After the Persians were defeated at the Battle of Salamis, Xerxes I decided to return to Asia leaving a large army under Mardonius which wintered in Thessaly. Hydarnes wanted to stay at the side of the king and go back with him to Asia. So Xerxes tasked Hydarnes with the responsibility of getting the Persian army back over the Hellespont to Asia.After this, nothing further is reported about Hydarnes.
The Battle of Salamis was a naval battle fought between an alliance of Greek city-states under Themistocles and the Persian Empire under King Xerxes in 480 BC which resulted in a decisive victory for the outnumbered Greeks. The battle was fought in the straits between the mainland and Salamis, an island in the Saronic Gulf near Athens, and marked the high-point of the second Persian invasion of Greece.
Mardonius was a leading Persian military commander during the Persian Wars with Greece in the early 5th century BC who died at the Battle of Plataea.
Thessaly is a traditional geographic and modern administrative region of Greece, comprising most of the ancient region of the same name. Before the Greek Dark Ages, Thessaly was known as Aeolia, and appears thus in Homer's Odyssey.
This article concerns the period 489 BC – 480 BC.
Year 480 BC was a year of the pre-Julian Roman calendar. At the time, it was known as the Year of the Consulship of Vibulanus and Cincinnatus. The denomination 480 BC for this year has been used since the early medieval period, when the Anno Domini calendar era became the prevalent method in Europe for naming years.
The Battle of Mycale was one of the two major battles that ended the second Persian invasion of Greece during the Greco-Persian Wars. It took place on or about August 27, 479 BC on the slopes of Mount Mycale, on the coast of Ionia, opposite the island of Samos. The battle was fought between an alliance of the Greek city-states, including Sparta, Athens and Corinth, and the Persian Empire of Xerxes I.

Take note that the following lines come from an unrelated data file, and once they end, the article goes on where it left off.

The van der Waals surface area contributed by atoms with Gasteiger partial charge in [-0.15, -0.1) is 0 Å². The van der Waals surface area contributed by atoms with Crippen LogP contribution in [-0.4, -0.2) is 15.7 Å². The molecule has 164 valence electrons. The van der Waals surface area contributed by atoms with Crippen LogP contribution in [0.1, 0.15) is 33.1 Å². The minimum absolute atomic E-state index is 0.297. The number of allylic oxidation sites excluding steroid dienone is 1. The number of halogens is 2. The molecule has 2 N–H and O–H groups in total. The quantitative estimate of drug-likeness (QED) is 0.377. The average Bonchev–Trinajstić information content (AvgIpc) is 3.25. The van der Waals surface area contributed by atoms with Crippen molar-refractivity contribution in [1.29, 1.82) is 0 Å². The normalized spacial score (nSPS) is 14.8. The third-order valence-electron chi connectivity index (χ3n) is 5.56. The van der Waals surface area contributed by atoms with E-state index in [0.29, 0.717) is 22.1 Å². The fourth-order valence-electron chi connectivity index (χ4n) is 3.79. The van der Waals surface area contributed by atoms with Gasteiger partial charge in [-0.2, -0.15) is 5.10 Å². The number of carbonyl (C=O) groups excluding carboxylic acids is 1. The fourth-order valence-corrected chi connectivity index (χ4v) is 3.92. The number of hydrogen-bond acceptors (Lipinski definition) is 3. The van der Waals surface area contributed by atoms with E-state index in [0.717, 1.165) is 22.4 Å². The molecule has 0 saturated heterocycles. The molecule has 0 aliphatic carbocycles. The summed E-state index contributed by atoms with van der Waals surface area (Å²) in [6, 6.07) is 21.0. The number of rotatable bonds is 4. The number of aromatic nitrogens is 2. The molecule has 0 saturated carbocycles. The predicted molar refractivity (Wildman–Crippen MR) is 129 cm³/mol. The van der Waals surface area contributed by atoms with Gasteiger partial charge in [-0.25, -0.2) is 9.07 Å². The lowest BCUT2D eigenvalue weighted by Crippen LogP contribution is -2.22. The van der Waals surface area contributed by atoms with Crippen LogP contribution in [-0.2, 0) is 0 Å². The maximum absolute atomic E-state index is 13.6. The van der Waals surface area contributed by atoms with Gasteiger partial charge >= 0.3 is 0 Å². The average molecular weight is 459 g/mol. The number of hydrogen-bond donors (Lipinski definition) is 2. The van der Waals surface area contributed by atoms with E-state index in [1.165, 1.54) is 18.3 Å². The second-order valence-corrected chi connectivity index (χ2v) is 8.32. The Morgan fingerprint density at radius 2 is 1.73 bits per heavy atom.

The Greco-Persian Wars were a series of conflicts between the Achaemenid Empire and Greek city-states that started in 499 BC and lasted until 449 BC. The collision between the fractious political world of the Greeks and the enormous empire of the Persians began when Cyrus the Great conquered the Greek-inhabited region of Ionia in 547 BC. Struggling to control the independent-minded cities of Ionia, the Persians appointed tyrants to rule each of them. This would prove to be the source of much trouble for the Greeks and Persians alike.
The Battle of Artemisium, or Battle of Artemision, was a series of naval engagements over three days during the second Persian invasion of Greece. The battle took place simultaneously with the more famous land battle at Thermopylae, in August or September 480 BC, off the coast of Euboea and was fought between an alliance of Greek city-states, including Sparta, Athens, Corinth and others, and the Persian Empire of Xerxes I.
The Battle of Plataea was the final land battle during the second Persian invasion of Greece. It took place in 479 BC near the city of Plataea in Boeotia, and was fought between an alliance of the Greek city-states, and the Persian Empire of Xerxes I.
Pausanias was a Spartan regent, general, and war leader for the Greeks who was suspected of conspiring with the Persian king, Xerxes I, during the Greco-Persian Wars. What is known of his life is largely according to Thucydides' History of the Peloponnesian War, together with a handful of other classical sources.
The Histories of Herodotus is considered the founding work of history in Western literature. Written in 440 BC in the Ionic dialect of classical Greek, The Histories serves as a record of the ancient traditions, politics, geography, and clashes of various cultures that were known in Western Asia, Northern Africa and Greece at that time. Although not a fully impartial record, it remains one of the West's most important sources regarding these affairs. Moreover, it established the genre and study of history in the Western world.
300 is a historically inspired 1998 comic book limited series written and illustrated by Frank Miller with painted colors by Lynn Varley.
Aristodemus was a Spartan warrior, one of the many sent to the Battle of Thermopylae.
The 300 Spartans is a 1962 CinemaScope epic film depicting the Battle of Thermopylae. Made with the cooperation of the Greek government, it was shot in the village of Perachora in the Peloponnese. The working title was Lion of Sparta. It stars Richard Egan as the Spartan king Leonidas, Sir Ralph Richardson as Themistocles of Athens and David Farrar as Persian king Xerxes, with Diane Baker as Ellas and Barry Coe as Phylon providing the requisite romantic element in the film. Greek warriors, led by 300 Spartans, fight against a Persian army of almost limitless size. Despite the odds, the Spartans will not flee or surrender, even if it means their deaths.
Demophilus, according to Herodotus, was the commander of a contingent of 700 Thespians at the Battle of Thermopylae. His father was Diadromes (Διαδρόμης).
The Achaemenid destruction of Athens was accomplished by the Achaemenid Army of Xerxes I during the Second Persian invasion of Greece, and occurred in two phases over a period of two years, in 480-479 BCE.